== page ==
Here is what I adopted on my last trip that seems to work seamlessly for me. I still use picasa to load and do the preliminary culling of my photos and I load the photo into daily folders with the name format YYYY-MM-DD this means that they automatically get sorted into chronological order. Using picasa is way faster still compared to lightroom and because I still shot RAW+jpeg I can cull the RAW/Jpeg pair at the same time (you don’t see the jpeg file in lightroom). I can als “”touch up”, crop, email and post the jpeg to the web immediately is I want (eg email photos to the family). When I’m ready to post process I just point lightoom to import from this gallery. Doesn’t take long and lightroom has happily loaded the requited details into her catalogue and ready to be useful. This is when I rate my photos and I’m trying out the star rating idea present in Jeff Harman’s PhotoTaco podcast (Culling like a Pro) below.

The idea is to only use three stars, set lightroom to auto advance, and then just hit the 1 2 or 3 key on you keyboard. This works in both the library and develop modules but works best on library if you also want to swap between thumbnail and full screen view of just a few images. The important thing is to go through your entire days shots. Each time you rate a photo you will moved onto the next. With a little concentration on the image and one hand over the relevant keys you can become very fast at this.
StarOne Star is for the set up and background shots you want to keep but not process further
StarStarTwo Stars is for any average shot, they maybe nice but are not the best in the days shots
StarStarStarThree Stars are for those shots with great potential that warrant a bit more post processing.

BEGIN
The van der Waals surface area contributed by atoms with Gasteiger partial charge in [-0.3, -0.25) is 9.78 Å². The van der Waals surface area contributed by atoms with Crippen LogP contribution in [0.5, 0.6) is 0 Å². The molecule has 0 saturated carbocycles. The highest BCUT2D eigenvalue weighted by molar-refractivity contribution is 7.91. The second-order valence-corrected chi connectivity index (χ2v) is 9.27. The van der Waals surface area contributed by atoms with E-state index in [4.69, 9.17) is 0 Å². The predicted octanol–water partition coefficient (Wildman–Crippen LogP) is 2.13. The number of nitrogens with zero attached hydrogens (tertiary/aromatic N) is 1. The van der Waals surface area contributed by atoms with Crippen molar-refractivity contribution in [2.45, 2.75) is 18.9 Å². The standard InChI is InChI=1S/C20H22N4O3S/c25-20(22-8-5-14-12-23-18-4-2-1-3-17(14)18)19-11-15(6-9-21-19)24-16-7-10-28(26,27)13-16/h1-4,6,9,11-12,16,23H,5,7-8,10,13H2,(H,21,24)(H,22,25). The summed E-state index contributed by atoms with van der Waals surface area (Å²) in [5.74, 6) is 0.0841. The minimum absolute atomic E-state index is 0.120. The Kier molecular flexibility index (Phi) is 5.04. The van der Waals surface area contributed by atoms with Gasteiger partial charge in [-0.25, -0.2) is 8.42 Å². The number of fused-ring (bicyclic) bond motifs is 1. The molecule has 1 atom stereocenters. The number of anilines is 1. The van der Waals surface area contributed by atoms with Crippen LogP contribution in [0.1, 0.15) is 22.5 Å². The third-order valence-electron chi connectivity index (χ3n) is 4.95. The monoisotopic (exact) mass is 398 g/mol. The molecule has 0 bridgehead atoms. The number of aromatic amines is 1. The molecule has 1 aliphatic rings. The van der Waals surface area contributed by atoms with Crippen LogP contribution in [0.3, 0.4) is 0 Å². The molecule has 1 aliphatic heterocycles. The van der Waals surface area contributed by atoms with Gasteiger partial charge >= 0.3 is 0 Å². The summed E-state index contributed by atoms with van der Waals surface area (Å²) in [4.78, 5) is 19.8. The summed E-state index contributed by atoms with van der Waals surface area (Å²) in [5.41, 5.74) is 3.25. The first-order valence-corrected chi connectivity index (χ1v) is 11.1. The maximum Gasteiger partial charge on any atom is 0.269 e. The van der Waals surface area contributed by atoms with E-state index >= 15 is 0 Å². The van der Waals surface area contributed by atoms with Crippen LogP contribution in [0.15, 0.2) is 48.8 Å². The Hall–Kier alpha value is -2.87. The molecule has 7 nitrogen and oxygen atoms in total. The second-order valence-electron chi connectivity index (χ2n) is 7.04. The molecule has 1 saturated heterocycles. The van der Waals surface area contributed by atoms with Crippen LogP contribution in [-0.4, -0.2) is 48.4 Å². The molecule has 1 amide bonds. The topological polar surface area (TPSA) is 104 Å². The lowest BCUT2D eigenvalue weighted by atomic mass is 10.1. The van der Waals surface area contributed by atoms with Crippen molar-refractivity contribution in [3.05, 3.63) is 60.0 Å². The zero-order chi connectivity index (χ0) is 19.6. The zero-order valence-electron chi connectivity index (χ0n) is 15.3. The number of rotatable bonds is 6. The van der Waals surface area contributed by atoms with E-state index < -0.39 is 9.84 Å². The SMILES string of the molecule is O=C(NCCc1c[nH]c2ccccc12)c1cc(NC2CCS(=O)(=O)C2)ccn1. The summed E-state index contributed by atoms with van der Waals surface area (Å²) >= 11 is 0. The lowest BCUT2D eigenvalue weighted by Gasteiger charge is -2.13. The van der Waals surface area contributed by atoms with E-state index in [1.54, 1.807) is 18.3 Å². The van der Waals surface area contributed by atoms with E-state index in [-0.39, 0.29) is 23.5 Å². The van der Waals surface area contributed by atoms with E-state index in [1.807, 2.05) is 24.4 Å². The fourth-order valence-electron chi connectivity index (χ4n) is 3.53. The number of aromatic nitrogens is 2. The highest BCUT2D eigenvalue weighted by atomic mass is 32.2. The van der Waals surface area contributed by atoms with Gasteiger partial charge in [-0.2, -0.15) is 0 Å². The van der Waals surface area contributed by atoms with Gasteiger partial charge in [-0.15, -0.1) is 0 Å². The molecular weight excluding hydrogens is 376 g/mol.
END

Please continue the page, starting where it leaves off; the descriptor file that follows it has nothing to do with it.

You will undoubtedly find that the two stars make up the majority of your folder but that’s life. Any non stared images should be deleted now (but I normally get rid of those in picasa when I load the photos). If like me you do a daily backup now is the time to do it.

Post ProcessingNext I set the filter in lightroom on rating to plus 3 stars and I only have a few images to consider. Often I will also demote a few NQR (not quiet right) photos to further trim down what I need to do. Suddenly 2 hours post processing drudgery become 20 minutes of fun!

My adopted directory/folder structureThe final piece of magic that these discoveries lead to was using the subfolders to hold working and then exported versions, would allow me to see all the photos from one day in one place. I’m not sure if final should be a sub directory of Work (where I do my post processing) or a folder at the same level, Keeping my Final work separate and easily found is the important aspect here. I definitely need to have the option of separating the image size and finish (ie post processing sharpening) in he exported versions. I just have two sizes (small for the WEB or Full resolution for possible printing. My scrapbook mess is now obsolete! (not sure yet if I will try to back that diversity into this new structure, I suspect that will be too much work). There is some duplication of files, but they are at least stored more logically close to the original images. I also returned to using the colour labels to help understand the type of images within the daily (Parent) Directory/Folder. Yellow for HDR , Green for multi image panorama stitching or collage, Purple for family snaps, Red for images posted on the web.

I don’t want you to follow my process exactly but be inspired to simplify the way you organize your photos and/or reduce the time taken or tedium to give more time to be creative.